PhD training

PhD training in general

The strategy of the Faculty of Bio-sciences, Fisheries, and Economics (BFE) has since 2010 had a clear goal to improve the quality of the PhD training and reduce the time spent from admission to dissertation. I have initiated and conducted several sub-projects in collaboration with colleague professors and the skilled staff at the research and communication department at BFE (see here example of analysis performed together with the administrative staff). After almost eight years of systematic work with administrative routines, requirements on the project description, and continuous development of the supplementary provisions for PhD at the BFE faculty,  as well as the establishment of High North Academy, an entity providing courses on transferable  skills, we register good progress (see image below, showing the development in the percentage of PhDs finished in 4 years at UiT (starting date of the PhD is shown on the x-axis), and this analysis of the PhD training at BFE).

Related documents

The development of the course in Philosophy and Ethics of Science

The BFE faculty did not have any own course in Philosophy and Ethics of Science and our PhD students had to attend a course at another faculty or university to fulfill this obligatory requirement. We started working with the course planning in 2010 and gave the first course in February 2011. The core team represented several science fields from three different faculties. The following teachers have participated since 2011: P. Arbo (now the course leader), R. Primicerio, N. Yoccos, A., S. Tønnessen and Michaela Aschan. The course name used to be Bio-8306, but it was recently renamed to Philosophy of Science and Ethics SVF-8600.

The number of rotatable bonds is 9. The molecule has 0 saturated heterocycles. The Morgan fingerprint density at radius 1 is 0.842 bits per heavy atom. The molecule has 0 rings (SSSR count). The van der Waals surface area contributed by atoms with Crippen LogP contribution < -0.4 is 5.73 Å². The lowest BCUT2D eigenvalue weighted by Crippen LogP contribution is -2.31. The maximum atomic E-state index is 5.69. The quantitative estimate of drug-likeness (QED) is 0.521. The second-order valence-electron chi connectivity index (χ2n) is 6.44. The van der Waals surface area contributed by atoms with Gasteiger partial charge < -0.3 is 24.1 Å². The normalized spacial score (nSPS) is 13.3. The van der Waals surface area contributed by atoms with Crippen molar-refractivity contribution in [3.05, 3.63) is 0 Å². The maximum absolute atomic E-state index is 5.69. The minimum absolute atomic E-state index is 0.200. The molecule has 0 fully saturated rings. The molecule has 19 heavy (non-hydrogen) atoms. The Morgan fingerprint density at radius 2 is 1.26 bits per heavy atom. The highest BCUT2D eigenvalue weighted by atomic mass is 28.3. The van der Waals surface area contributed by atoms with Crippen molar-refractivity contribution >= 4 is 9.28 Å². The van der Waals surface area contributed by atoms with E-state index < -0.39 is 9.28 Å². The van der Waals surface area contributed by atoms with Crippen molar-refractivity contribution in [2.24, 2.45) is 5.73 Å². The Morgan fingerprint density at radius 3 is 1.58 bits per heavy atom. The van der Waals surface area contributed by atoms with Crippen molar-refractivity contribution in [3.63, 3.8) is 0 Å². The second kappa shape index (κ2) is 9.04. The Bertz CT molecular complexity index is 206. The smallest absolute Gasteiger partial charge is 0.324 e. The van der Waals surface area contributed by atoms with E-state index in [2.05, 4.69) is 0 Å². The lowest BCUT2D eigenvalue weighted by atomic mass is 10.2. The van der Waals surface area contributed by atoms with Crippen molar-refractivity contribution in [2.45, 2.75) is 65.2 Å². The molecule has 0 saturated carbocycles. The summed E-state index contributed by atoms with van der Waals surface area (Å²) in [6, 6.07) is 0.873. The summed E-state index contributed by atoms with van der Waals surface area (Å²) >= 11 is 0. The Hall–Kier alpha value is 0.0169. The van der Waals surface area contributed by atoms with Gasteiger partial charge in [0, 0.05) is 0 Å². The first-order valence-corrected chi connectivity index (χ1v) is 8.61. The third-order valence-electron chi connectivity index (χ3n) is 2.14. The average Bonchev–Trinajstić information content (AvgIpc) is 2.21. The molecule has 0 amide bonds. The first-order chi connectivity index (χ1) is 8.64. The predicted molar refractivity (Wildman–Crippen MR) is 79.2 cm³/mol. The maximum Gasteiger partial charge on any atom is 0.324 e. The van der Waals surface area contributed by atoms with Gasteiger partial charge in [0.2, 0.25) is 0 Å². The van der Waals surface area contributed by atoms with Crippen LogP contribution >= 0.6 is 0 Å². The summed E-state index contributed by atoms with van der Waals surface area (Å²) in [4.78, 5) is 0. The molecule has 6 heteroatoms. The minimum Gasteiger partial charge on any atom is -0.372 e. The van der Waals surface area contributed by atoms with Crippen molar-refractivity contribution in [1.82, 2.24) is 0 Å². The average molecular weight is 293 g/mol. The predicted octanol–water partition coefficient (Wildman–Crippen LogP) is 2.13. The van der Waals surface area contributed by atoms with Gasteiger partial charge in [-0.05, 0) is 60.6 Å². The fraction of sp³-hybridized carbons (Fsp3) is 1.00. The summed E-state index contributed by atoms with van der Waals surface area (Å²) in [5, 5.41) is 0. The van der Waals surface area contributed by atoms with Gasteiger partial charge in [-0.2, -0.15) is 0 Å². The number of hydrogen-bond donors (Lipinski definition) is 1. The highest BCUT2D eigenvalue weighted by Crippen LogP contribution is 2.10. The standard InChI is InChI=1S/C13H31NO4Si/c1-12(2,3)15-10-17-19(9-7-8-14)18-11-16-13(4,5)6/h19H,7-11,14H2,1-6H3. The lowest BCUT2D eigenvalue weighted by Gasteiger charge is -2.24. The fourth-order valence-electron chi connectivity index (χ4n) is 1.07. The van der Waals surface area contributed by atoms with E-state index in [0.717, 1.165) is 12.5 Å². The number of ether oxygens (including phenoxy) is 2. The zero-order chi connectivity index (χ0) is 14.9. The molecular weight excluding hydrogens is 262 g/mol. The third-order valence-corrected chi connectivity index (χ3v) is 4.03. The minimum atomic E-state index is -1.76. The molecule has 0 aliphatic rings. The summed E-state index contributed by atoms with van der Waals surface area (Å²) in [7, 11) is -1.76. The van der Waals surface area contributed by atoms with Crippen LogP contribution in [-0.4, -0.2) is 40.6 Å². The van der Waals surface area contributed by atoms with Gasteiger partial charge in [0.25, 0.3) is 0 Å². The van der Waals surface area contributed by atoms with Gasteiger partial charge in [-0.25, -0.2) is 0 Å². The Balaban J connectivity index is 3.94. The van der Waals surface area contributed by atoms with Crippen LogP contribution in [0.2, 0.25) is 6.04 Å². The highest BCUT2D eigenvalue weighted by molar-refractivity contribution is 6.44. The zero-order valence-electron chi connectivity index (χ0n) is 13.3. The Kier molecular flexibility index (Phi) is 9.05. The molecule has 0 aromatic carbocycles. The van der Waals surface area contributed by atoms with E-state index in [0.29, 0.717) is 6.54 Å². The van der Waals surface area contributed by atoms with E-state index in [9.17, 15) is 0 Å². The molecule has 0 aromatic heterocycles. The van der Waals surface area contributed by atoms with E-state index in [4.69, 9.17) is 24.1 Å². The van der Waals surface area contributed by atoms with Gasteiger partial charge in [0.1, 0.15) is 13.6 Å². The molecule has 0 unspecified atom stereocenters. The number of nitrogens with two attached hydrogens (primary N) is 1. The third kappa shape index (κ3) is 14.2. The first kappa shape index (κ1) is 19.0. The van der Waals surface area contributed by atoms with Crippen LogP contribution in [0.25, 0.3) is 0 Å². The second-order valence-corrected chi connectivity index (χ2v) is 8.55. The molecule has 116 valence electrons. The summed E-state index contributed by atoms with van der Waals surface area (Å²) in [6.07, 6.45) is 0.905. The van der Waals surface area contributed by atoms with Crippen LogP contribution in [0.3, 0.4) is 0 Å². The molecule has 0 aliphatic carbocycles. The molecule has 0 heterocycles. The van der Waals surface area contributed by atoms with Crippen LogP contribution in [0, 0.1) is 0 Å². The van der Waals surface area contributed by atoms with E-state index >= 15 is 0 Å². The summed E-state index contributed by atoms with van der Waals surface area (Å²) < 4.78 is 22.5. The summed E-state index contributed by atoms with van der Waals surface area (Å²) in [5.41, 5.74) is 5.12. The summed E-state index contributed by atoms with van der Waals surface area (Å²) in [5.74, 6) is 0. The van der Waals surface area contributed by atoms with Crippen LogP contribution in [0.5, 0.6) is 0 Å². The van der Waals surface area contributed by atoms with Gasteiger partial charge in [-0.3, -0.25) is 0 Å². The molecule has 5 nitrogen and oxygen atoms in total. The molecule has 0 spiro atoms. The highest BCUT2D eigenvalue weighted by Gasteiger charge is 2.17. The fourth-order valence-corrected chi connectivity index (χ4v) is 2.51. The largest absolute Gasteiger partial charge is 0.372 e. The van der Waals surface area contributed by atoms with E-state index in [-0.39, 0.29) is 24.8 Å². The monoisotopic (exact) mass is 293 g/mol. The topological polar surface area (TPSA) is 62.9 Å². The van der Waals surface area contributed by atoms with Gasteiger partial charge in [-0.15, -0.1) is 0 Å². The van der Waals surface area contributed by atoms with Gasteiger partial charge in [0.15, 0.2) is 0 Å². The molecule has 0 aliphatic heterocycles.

The course has improved over time as we have received oral feedback from students at course end and quest back evaluations after the submission of the exam paper an essay where the students reflect on a chosen topic in philosophy of science or ethics preferably relating to their PhD project. To ensure an integrated course content and to avoid overlap the teachers have been observing each other’s lectures. This has allowed us to give each other constructive feedback either directly after the course or at the evaluation meeting held when quest back survey is made available for everybody. The evaluations show that the course is well received both when it comes to content, curriculum, ambition and relevance. We develop the course continuously and draw on new science and publications. We strive to make the literature available for the students well in time before the course.

For me personally the continuous evaluation of me as a teacher provided through quest back surveys has been very valuable and I have adjusted and improved my performance accordingly. (Scores: 3.80 in 2013; 4.18 in 2014 and 4.35 in 2017). Below my performance compared to the rest of the teachers who all perform well: